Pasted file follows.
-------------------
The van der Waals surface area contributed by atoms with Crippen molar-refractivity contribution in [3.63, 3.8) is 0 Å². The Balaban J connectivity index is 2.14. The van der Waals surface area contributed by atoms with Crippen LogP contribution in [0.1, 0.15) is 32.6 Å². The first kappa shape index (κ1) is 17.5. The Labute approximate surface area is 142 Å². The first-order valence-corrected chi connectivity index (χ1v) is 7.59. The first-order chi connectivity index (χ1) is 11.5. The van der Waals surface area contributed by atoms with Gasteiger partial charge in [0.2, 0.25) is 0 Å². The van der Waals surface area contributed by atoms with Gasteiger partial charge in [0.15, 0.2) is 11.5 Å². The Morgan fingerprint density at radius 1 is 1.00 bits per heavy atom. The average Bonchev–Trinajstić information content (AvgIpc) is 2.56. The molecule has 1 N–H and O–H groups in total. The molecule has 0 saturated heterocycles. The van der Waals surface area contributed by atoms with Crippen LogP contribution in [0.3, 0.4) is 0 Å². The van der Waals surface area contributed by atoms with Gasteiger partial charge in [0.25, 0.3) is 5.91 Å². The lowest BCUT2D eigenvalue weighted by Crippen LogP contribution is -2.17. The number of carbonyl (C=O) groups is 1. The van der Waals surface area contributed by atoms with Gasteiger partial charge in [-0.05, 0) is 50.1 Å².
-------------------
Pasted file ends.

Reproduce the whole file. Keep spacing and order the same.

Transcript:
The van der Waals surface area contributed by atoms with Crippen molar-refractivity contribution in [3.63, 3.8) is 0 Å². The Balaban J connectivity index is 2.14. The van der Waals surface area contributed by atoms with Crippen LogP contribution in [0.1, 0.15) is 32.6 Å². The first kappa shape index (κ1) is 17.5. The Labute approximate surface area is 142 Å². The first-order valence-corrected chi connectivity index (χ1v) is 7.59. The first-order chi connectivity index (χ1) is 11.5. The van der Waals surface area contributed by atoms with Gasteiger partial charge in [0.2, 0.25) is 0 Å². The van der Waals surface area contributed by atoms with Gasteiger partial charge in [0.15, 0.2) is 11.5 Å². The Morgan fingerprint density at radius 1 is 1.00 bits per heavy atom. The average Bonchev–Trinajstić information content (AvgIpc) is 2.56. The molecule has 1 N–H and O–H groups in total. The molecule has 0 saturated heterocycles. The van der Waals surface area contributed by atoms with Crippen LogP contribution in [0.3, 0.4) is 0 Å². The van der Waals surface area contributed by atoms with Gasteiger partial charge in [0.25, 0.3) is 5.91 Å². The lowest BCUT2D eigenvalue weighted by Crippen LogP contribution is -2.17. The number of carbonyl (C=O) groups is 1. The van der Waals surface area contributed by atoms with Gasteiger partial charge in [-0.05, 0) is 50.1 Å².